CNN denies question-planting. This brings back a lot of memories for me.

Emails? Doctored emails? CNN denies trying to script a question for their “town hall” propaganda piece.

CNN had been caught with question-scripting before. It is not an unusual practice.

I also know the traditional media denials are not always what they appear to be.

Because it happened to me.

I am a very careful chronicler of my exchanges with the press — ever since I was a teenager. I kept more than just emails, but also letters, and even voice mails. When I worked as a journalist, I would tape record all my interviews because I knew that the media wasn’t exactly honest and truthful.

I learned that lesson early on. I was in university when the CBC had a television report about the war in the former Yugoslavia — they based it on a UN report that had been released that day — and it was one I happened to get my hands on as well.

So imagine my surprise when their report contradicted the UN report at the tail end of the story when the anchor’s final words on the story made it very skewed against Serbs (and yet the report said no such thing).

So I called and complained to a producer, who read back the report to me — and conveniently left out the last sentence. I reminded her it was the anchor who said it — and that I recorded that segment so I could play it back to her as I was a perfectly sane person with excellent hearing.

So why deny what was said? I had a video of the newscast. I had the original report. If they believed what they said, they could have defended what they said on air.

I realized how important it was to keep a paper trail when dealing with the press.

When I began working as a journalist, my breakthrough article was in Presstime magazine about the launch of the National Post. I interviewed the then managing editor of the Toronto Star who had boasted that he saw other papers come and go, an he was going to see the Post come and go, too. I asked if I could use the quote and he said yes.

It was a phone interview, I used the quote, and the magazine ran with my story.

And then when it was published, the editor of the magazine had written to me, telling me that the editor I interviewed denied saying that. What did my notes say?

My notes said the same thing as my recorded interview — and proved he said it, he said a lot worse that I did not use as it was just petty, and neither newsworthy nor the focus of the story, and he was given a chance to walk back from that quote, but didn’t. I didn’t trick him. I didn’t expect him to say anything like it because other editors and publishers from rival papers were not behaving in the same swaggering way.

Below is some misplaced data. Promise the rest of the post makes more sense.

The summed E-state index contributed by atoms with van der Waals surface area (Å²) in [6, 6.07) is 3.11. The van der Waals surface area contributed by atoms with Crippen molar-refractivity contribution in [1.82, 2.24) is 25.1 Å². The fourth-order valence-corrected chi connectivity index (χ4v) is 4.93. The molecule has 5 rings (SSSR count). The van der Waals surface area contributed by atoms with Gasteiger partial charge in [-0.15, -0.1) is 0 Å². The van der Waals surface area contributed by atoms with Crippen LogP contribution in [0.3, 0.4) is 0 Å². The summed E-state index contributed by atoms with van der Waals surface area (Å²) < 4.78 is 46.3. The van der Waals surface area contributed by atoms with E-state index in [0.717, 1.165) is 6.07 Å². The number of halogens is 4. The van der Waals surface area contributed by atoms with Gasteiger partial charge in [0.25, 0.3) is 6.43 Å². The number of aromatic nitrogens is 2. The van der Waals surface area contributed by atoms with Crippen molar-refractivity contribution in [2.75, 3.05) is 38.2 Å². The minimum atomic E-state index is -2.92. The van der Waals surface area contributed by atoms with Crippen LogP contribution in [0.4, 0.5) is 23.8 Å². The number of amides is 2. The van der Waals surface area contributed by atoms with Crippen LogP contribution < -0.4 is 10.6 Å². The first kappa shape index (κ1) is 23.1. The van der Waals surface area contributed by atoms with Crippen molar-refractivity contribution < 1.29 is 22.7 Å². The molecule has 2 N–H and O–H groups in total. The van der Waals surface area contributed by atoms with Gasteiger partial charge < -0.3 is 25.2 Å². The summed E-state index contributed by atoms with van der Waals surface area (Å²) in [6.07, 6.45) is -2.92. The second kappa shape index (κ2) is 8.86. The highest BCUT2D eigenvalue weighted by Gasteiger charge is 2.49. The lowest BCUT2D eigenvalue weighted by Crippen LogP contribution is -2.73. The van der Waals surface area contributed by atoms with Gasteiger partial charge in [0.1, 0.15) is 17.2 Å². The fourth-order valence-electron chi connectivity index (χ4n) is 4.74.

He owned that quote, and I sent the recording.

He said he would apologize to me. He died about a decade later, and never kept his word.

I can tell you right now if it were his word against mine, I would have been screwed. No one would believe a young, no-name female reporter. No one. It would have ruined me before my career truly began.

Despite the fact that the magazine kept me on, and I managed my career just fine, I was shaken by that exchange. I was shaken despite the fact I had learned before I was a journalist the importance of documenting my interactions with the press because you never knew what they would do to get out of a scrape.

Emails can be released, but it says very little. Television news is scripted from beginning to end. Even talk radio, where you have callers phoning in, are screened carefully.

What becomes of this squabbling, I have no idea, but screening, editing, scripting, and choreographing are television news staples. The safest route when dealing with journalists is to record everything during an interview as well as before and after, save every email and voicemail, and make sure you keep back-ups of everything, and do not exaggerate or try to bolster your claims by editing emails if you didn’t record the incriminating phone call, personal interview, or the conversation before or after it.

Also, tell them you are recording. Do not make trouble for yourself by breaking any laws. I have always been upfront about it — and I still had an editor deny something he knew beforehand was being recorded by a journalist.

There will always be a denial if you have a dispute with the press. There will always be a spin that hints that you are a devious liar or a hysterical loon who is now suffering from a case of remorse, and that they are perfect and sane truth-tellers who are always honest and accurate.

I know because I have been there.

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